Just add to what mulaz said:
dd copies exactly the contents of the drive, including the deleted files, due to the different means of storing the data on HDDs and SSDs, the wear-leveler on the SSD is going to abstract away the actual positions of the bits on the memory chips from their representation to the user.
While that does not affect the user at all, it should be noted that an arbitrary address on the filesystem does not correspond with the actual physical address on the chip.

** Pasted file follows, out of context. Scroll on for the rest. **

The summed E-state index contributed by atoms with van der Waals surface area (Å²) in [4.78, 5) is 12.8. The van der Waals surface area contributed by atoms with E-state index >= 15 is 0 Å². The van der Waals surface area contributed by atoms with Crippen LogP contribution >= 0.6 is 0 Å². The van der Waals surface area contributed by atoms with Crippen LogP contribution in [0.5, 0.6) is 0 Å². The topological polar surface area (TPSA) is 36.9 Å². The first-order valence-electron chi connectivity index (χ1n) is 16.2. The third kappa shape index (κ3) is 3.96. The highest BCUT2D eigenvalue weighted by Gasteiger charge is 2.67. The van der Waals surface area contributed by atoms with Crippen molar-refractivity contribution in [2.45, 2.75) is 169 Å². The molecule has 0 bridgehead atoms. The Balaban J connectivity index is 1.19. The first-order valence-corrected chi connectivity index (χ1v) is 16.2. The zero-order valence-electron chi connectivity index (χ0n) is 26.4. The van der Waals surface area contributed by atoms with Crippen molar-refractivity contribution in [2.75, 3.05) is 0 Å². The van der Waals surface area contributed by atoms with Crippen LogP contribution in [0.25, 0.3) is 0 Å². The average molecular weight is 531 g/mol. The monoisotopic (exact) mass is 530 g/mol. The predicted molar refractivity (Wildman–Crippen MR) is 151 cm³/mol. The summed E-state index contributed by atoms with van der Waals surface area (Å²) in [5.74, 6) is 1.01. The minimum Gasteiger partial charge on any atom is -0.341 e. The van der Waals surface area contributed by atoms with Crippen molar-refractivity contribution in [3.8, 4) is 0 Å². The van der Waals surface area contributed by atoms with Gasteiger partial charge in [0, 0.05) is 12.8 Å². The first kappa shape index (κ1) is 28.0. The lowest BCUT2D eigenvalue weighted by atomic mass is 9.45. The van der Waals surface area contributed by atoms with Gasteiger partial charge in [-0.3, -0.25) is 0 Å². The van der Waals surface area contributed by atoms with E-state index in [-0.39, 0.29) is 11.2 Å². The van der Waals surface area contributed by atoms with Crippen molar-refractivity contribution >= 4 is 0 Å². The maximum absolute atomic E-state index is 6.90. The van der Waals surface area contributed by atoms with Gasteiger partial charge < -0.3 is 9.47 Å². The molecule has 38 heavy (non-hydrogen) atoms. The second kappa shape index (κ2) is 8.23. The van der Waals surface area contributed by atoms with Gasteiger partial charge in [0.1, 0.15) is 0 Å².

Also the HDD might not have its partition aligned, which could be a problem for recognizing it on the SSD, which again does not mean that the data isn't there and cannot be read back using
Also (2), if your SSD is bigger than the HDD, you will have to manually expand the partitions afterwards to make use of the rest of the space.
Also (3), if your SSD is smaller than the HDD, not all of your data from the HDD will be written to it and when trying to access it, you will get read IO errors... but I guess you were aware of that and had it coming.